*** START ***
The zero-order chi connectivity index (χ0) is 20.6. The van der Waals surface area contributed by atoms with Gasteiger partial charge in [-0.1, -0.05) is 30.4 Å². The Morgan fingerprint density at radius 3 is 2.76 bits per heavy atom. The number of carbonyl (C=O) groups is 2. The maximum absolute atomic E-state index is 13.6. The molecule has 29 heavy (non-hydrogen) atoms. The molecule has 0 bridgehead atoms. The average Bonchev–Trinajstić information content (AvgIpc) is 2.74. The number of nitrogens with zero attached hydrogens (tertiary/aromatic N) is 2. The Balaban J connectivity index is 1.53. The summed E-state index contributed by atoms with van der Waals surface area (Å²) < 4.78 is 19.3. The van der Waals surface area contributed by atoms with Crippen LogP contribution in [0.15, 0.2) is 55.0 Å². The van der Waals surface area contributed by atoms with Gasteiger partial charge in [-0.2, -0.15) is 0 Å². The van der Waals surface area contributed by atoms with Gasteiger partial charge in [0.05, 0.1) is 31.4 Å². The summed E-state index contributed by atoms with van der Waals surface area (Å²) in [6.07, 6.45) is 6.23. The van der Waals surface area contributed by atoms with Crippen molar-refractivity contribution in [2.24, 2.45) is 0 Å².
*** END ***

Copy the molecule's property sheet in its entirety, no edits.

The zero-order chi connectivity index (χ0) is 20.6. The van der Waals surface area contributed by atoms with Gasteiger partial charge in [-0.1, -0.05) is 30.4 Å². The Morgan fingerprint density at radius 3 is 2.76 bits per heavy atom. The number of carbonyl (C=O) groups is 2. The maximum absolute atomic E-state index is 13.6. The molecule has 29 heavy (non-hydrogen) atoms. The molecule has 0 bridgehead atoms. The average Bonchev–Trinajstić information content (AvgIpc) is 2.74. The number of nitrogens with zero attached hydrogens (tertiary/aromatic N) is 2. The Balaban J connectivity index is 1.53. The summed E-state index contributed by atoms with van der Waals surface area (Å²) < 4.78 is 19.3. The van der Waals surface area contributed by atoms with Crippen LogP contribution in [0.15, 0.2) is 55.0 Å². The van der Waals surface area contributed by atoms with Gasteiger partial charge in [-0.2, -0.15) is 0 Å². The van der Waals surface area contributed by atoms with Gasteiger partial charge in [0.05, 0.1) is 31.4 Å². The summed E-state index contributed by atoms with van der Waals surface area (Å²) in [6.07, 6.45) is 6.23. The van der Waals surface area contributed by atoms with Crippen molar-refractivity contribution in [2.24, 2.45) is 0 Å².